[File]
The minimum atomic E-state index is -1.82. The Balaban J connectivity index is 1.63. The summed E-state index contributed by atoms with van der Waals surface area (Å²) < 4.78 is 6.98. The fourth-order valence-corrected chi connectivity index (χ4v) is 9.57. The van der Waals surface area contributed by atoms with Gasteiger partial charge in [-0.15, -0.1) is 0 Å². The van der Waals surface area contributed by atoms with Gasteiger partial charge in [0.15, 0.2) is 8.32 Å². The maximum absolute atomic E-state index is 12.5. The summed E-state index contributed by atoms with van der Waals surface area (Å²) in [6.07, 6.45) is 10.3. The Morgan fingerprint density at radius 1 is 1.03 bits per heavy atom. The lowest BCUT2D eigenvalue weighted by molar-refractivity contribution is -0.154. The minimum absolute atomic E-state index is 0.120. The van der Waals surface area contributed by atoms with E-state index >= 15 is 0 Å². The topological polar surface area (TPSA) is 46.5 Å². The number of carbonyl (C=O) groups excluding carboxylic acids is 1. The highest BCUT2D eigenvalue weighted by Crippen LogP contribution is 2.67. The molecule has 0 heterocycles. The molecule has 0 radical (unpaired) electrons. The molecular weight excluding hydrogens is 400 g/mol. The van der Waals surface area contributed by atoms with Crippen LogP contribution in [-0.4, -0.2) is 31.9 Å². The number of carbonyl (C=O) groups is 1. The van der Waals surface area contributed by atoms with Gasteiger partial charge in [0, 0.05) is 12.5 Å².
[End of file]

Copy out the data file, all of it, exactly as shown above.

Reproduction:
The minimum atomic E-state index is -1.82. The Balaban J connectivity index is 1.63. The summed E-state index contributed by atoms with van der Waals surface area (Å²) < 4.78 is 6.98. The fourth-order valence-corrected chi connectivity index (χ4v) is 9.57. The van der Waals surface area contributed by atoms with Gasteiger partial charge in [-0.15, -0.1) is 0 Å². The van der Waals surface area contributed by atoms with Gasteiger partial charge in [0.15, 0.2) is 8.32 Å². The maximum absolute atomic E-state index is 12.5. The summed E-state index contributed by atoms with van der Waals surface area (Å²) in [6.07, 6.45) is 10.3. The Morgan fingerprint density at radius 1 is 1.03 bits per heavy atom. The lowest BCUT2D eigenvalue weighted by molar-refractivity contribution is -0.154. The minimum absolute atomic E-state index is 0.120. The van der Waals surface area contributed by atoms with E-state index >= 15 is 0 Å². The topological polar surface area (TPSA) is 46.5 Å². The number of carbonyl (C=O) groups excluding carboxylic acids is 1. The highest BCUT2D eigenvalue weighted by Crippen LogP contribution is 2.67. The molecule has 0 heterocycles. The molecule has 0 radical (unpaired) electrons. The molecular weight excluding hydrogens is 400 g/mol. The van der Waals surface area contributed by atoms with Crippen LogP contribution in [-0.4, -0.2) is 31.9 Å². The number of carbonyl (C=O) groups is 1. The van der Waals surface area contributed by atoms with Gasteiger partial charge in [0, 0.05) is 12.5 Å².